For now, many Brotherhood members are on a charm offensive. The Brotherhood has received multiple delegations of foreign investors, including J.P. Morgan Chase & Co. and Morgan Stanley . The Brotherhood is meeting with executives from leading U.S. corporations that operate in Egypt, including oil and gas producers and Coca-Cola Co.

The meetings are part of a broad, tentative rapprochement between the West and the Islamist forces coming to power as part of the Arab Spring. Advocates of engagement with the region's Islamists have maintained that integrating these movements into mainstream politics and accepting their credentials is the best strategy and now that thesis is being tested on a broad stage.

THE EXAMPLE OF TURKEY

There was an earlier test. In 2002, Turkey's Islamist Justice and Development Party (AKP) came to power after a year in which that country's economy had declined, inflation had risen to 50%, and the Turkish lira had devalued by around 40%.

The AKP oversaw the implementation of a stringent IMF austerity package, opened up the country to foreign investment, and sold off many state-run companies. In the decade since, Turkey has seen consistent growth and is one of the strongest emerging markets in the world. The party also changed Turkey's foreign policy, shifting away from its former close ally of Israel and the West.

The Brotherhood frequently cites the Islamist AKP party of Turkey as a role model that it is trying to emulate. Abdulah Gul and Recep Erdogan are now frequently mentioned in Cairo.

Following the example of Turkey, leading Muslim Brotherhood businessmen wear well tailored suits and discuss their experiences in US colleges as postgraduate students when in the presence of IMF dignatories.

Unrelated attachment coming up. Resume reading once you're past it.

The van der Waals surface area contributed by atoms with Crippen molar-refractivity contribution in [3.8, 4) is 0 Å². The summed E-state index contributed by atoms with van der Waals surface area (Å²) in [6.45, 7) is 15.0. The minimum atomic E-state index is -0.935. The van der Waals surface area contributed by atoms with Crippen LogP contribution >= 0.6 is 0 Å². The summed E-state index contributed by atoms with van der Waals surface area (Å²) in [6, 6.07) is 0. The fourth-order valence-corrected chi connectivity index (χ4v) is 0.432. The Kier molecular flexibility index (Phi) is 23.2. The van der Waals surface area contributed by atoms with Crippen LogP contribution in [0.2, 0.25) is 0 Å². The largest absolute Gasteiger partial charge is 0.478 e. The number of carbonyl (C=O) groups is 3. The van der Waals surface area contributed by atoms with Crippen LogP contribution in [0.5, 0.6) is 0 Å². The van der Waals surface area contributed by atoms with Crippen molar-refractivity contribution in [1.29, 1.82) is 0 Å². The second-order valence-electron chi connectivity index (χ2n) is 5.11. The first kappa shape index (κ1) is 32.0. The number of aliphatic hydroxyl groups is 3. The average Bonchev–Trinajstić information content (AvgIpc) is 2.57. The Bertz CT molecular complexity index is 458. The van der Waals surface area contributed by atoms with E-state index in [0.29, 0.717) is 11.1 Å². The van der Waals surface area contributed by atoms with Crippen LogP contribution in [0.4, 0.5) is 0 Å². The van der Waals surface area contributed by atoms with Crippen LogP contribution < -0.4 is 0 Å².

Mr. Haddad, the Brotherhood's foreign-affairs adviser, earned an MBA. in England and has impressed Western diplomats, investors and Egyptian businessmen with his grasp of economic and global affairs.

As ratings firms downgraded Egypt five times over the past year, the government has had to pay wary lenders steadily higher interest rates, which have jumped to 15%

One concern was what the Brotherhood's Islamist agenda might do to tourism, an industry worth $13 billion a year to Egypt and employing 11% of the work force. During the recent campaign for parliament, some Brotherhood candidates advocated banning alcohol sales and forcing Western tourists to cover up on Egypt's beaches.

The relationship between the U.S. and the Brotherhood has grown. Before the uprising, the Brotherhood rarely met U.S. officials and when it did it was with low-level diplomats. In the past year, U.S. officials and Brotherhood officials say there have been dozens of meetings between the two sides.

Most western observers are taking a ‘wait and see' approach. On the one hand, they would welcome an Egypt which is sympathetic to the west, and therefore conciliatory towards Israel. However, if civil rights are eroded by an Islamic programme, their attitude will undoubtedly harden.

Author
Leslie Hardy is the UK Chairman of Wellington Estates Ltd, a North Cyprus property development company.